Bridging the Perceived Gap Between Dentistry and Medicine

dentalmedicineThe lines between dental health and overall physical health continue to blur. And dentists and doctors are trying to keep up.

A recent recommendation from the U.S. Preventive Services Task Force (USPSTF) states that pediatricians should apply fluoride varnishes to baby teeth during their checkups.

“Only one in four preschool children is seeing a dentist, but most see a primary care clinician,” says Dr. Michael LeFevre, a family physician with the University of Missouri School of Medicine and chair of the USPSTF. “Primary care clinicians can play an important complementary role in helping dentists keep children’s teeth healthy.”

However, the study results are inconclusive with regards to how often primary care clinicians should apply the fluoride.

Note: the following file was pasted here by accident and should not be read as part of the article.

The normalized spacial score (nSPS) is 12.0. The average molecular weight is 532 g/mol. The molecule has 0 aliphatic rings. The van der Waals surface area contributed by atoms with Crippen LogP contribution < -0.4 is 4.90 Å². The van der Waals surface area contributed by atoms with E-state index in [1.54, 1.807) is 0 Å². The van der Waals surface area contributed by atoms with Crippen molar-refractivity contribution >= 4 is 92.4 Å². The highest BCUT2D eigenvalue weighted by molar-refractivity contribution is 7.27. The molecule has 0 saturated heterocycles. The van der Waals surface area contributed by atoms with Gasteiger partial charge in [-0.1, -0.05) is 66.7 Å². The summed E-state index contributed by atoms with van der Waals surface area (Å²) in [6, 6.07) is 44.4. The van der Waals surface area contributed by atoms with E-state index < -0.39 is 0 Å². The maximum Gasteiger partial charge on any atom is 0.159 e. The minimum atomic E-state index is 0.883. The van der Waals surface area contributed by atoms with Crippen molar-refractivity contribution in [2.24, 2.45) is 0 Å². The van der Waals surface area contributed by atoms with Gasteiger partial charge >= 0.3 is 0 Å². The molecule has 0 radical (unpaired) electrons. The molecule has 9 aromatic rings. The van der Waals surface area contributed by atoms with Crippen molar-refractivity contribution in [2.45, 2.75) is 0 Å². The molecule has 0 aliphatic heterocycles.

At the same time, a somewhat standard crossover procedure in the medical and dental fields is being reexamined.

Standard preparation for heart surgery dictates that any infected teeth be extracted prior to the procedure. Due to the strong connection between dental infections and endocarditis (infection of the inside wall of the heart), the extractions have always been viewed as precautionary.

But new research published last March in The Annals of Thoracic Surgery seem to show that precautionary extractions in cardiac surgery patients could actually increase the risk of “adverse outcomes”, up to and including death.

The link between diabetes and gum health prompted a University of Buffalo study (published in the Journal of the American Dental Association) on the feasibility of diabetes screening in dentists’ offices. Since about two-thirds of the U.S. population visit the dentist regularly, the study suggested their twice-annual visit might be the perfect place to perform the test.

Given the vast amounts of training necessary for any medical or dental speciality these days, no matter the field, it’s unlikely we’ll see a hybrid “doctor-dentist” position in the future. However, “whole health” clinics, where doctors and dentists work much more closely together, seem like a better idea every day.